Some Theosophical Ideas

Modern Theosophy postulates that the field of existence embraces more than this material and passing reality we perceive through our senses. In fact, the lack of knowledge about the higher aspects of reality makes us see things from an incorrect perspective, which is the root cause of suffering. We can gain knowledge of the Real, both in the universe and in human beings, by means of a holistic spiritual practice that includes study, meditation and service.

Below are some of the basic ideas the Theosophical literature offers for consideration. However, the Theosophical Society does not ask its members to adhere to any of these ideas in particular. Members are only expected to be in agreement with the Three Objects of our organisation.

  • Ultimate reality is a unified whole – absolute, impersonal, unknowable and indescribable.
  • The universe in which we live is manifold, diverse, constantly changing, relative (which means that each part has meaning and value only in relation to others), and illusory or mayavic (that is, its reality differs from its appearance).
  • The ultimate reality is the source of all consciousness, matter and energy, which are its three mutually necessary aspects in the manifest universe and are present in every being and every particle. There is no dead or unconscious matter.
  • The universe and everything in it are emanations or expressions of the ultimate reality, not creations out of nothing by a personal creator.
  • The universe is eternal, but with innumerable worlds periodically manifesting within it.
  • The universe is pervaded by a collective intelligence, a cosmic mind, which is consciously expressed in varying degrees by all the beings in the universe.
  • The physical universe of which we are normally aware is only one aspect of the total universe, which consists of multiple planes, fields, or dimensions of being – coexisting, interpenetrating and interacting aspects of the whole. Of the seven planes of our solar system, human beings function primarily on the lower three: physical, emotional and mental.
  • The universe and everything in it are orderly, following patterns of regular cycles, including alternating phases of activity and rest, governed by a universal principle of cause and effect or karma. In human life, this principle of cycles is expressed, among other ways, by repeated rebirths or reincarnation.
  • Evolution, which is the result of an inner and intelligent guidance expressed through personal effort, is good, has purpose, and follows a plan.
  • Our material forms are evolving, but so are our conscious knowledge of the universe and our spiritual awareness of our basic unity with all life.
  • We are composite beings; we have a number of independently evolved principles or faculties whose development is a purpose of evolution. In both the universe and us, there are seven such principles.
  • We are threefold beings: (1) a temporary, single-lifetime personality, (2) an abiding, evolving individuality that reincarnates, and (3) a spark or direct emanation of the ultimate reality. The integration of these three aspects is the driving force of our evolution.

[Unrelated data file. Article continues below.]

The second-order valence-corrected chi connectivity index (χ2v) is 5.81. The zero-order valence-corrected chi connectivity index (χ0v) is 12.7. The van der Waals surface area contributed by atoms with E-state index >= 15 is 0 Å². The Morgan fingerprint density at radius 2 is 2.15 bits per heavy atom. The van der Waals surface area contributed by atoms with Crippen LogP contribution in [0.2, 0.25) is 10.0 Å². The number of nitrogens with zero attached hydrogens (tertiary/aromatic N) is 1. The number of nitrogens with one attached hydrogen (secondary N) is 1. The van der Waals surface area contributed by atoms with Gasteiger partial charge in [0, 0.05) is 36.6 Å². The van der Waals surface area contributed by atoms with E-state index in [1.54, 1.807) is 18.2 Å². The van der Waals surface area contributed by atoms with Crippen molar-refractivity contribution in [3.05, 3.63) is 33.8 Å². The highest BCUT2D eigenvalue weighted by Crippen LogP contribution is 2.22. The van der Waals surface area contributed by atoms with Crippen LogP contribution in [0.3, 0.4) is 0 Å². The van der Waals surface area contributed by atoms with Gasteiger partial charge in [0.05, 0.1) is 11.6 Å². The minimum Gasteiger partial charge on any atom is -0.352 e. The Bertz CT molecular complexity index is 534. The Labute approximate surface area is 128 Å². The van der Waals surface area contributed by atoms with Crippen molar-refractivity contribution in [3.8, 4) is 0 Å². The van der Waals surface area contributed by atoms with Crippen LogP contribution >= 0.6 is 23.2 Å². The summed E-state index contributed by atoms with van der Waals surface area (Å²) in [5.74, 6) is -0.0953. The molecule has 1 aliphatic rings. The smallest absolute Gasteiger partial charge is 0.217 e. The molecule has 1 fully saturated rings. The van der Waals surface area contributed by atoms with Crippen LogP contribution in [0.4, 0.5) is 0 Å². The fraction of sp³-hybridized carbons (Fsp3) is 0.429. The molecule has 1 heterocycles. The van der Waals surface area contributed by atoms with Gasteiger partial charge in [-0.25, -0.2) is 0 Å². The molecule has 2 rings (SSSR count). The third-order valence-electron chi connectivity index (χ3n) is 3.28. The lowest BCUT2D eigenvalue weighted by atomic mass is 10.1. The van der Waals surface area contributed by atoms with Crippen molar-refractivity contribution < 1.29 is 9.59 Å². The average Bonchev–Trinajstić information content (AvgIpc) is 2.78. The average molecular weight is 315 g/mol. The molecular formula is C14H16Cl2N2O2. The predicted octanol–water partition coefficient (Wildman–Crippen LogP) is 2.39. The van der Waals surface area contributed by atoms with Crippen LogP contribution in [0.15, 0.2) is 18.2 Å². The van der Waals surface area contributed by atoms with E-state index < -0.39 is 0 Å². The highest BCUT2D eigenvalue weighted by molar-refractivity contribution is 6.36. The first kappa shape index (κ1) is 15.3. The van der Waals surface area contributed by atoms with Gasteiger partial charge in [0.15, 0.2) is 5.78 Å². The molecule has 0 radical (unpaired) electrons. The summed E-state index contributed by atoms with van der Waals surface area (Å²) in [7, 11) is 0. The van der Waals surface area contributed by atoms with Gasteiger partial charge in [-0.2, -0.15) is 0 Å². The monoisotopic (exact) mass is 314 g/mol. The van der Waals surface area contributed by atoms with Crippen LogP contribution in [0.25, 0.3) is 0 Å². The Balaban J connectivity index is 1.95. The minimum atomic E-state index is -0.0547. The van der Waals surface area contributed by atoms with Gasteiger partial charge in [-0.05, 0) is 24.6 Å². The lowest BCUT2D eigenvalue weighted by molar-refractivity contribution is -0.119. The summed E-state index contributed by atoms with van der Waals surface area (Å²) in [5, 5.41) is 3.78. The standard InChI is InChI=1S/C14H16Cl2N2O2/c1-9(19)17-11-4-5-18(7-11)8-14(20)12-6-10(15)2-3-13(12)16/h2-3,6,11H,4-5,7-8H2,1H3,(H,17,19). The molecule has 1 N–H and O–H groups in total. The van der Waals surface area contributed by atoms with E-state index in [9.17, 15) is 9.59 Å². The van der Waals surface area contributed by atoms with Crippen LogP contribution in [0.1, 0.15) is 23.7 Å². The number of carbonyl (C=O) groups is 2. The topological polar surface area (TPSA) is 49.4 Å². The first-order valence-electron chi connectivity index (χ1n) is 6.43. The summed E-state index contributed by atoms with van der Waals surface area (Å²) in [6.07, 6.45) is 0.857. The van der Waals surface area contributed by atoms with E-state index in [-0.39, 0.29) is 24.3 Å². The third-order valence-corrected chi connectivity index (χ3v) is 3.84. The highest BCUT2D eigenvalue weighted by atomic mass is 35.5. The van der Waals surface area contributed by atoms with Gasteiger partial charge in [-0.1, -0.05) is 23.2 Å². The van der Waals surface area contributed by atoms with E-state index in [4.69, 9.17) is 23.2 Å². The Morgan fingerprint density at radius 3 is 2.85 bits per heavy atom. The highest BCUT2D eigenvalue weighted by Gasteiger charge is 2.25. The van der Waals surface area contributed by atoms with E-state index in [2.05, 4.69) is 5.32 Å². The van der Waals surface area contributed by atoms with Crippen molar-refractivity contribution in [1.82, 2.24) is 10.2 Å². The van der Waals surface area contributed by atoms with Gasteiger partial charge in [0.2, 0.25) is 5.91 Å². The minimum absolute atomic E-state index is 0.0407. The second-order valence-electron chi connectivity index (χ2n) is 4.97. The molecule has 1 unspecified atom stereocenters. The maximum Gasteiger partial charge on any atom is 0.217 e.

• The process of evolution, which begins by unconscious impulse, must eventually become a conscious process directed by the free will and ever increasing self-awareness of the evolving entities. The conscious participation by human beings in evolutionary change is symbolised as walking a path.
  • The evolving entities of the universe include intelligences both less and more advanced than human beings, of whom some of the more advanced (the Masters or Adepts) may serve as helpers and guides to the less advanced.
  • The key to the advancement of human evolution is a dedication by the individual to the service of others, that is, altruism – an awareness of brotherly unity and a forgetfulness of personal separateness.
  • The pain, cruelty and frustration we experience in life are the result of ignorance, unbalanced actions, relative dislocations, or change; they are not independently existing evils.
  • It is possible, as a result of individual effort in this life, for human beings to come by intuitive knowledge or mystical experience to a full awareness of their non-separateness from the ultimate reality.
  • Correspondences, analogies, meaningful connections, and patterned repetitions exist among all things in the universe. By using those correspondences, we can use what we know to discover the unknown.
  • Behind the exoteric or public forms of all religions and religious philosophies there exists an esoteric or inner teaching that holds such concepts as those listed here.
  • H. P. Blavatsky ... wrote:

“Theosophy is the shoreless ocean of universal truth, love and wisdom reflecting its radiance upon earth... The Theosophical Society was formed to show mankind that it exists.”

To be sure, this “shoreless ocean” is not the exclusive possession of the Theosophical Society; it exists everywhere and has always been available to the fearlessly questing mind. Some of the central concepts of this universal truth have, however, been formulated more specifically in the literature of Theosophy than elsewhere, and their totality is coherently set forth in Theosophy, which has a special relevance to our times...

Blavatsky has [also] been reported as saying that the study of the great universal principles of Theosophy requires a special kind of mental effort that involves“ the carving out of new brain paths.” It is not always easy for us, with our conditioned minds, to submit to so rigorous an undertaking, but once we have overcome our reluctance and inertia, we may find it the most exciting adventure of our lives.

The above has been excerpted from the book Theosophy An Introductory Study Course updated by John Algeo (4th ed. Wheaton, Illinois, USA: Theosophical Publishing House, 1968.)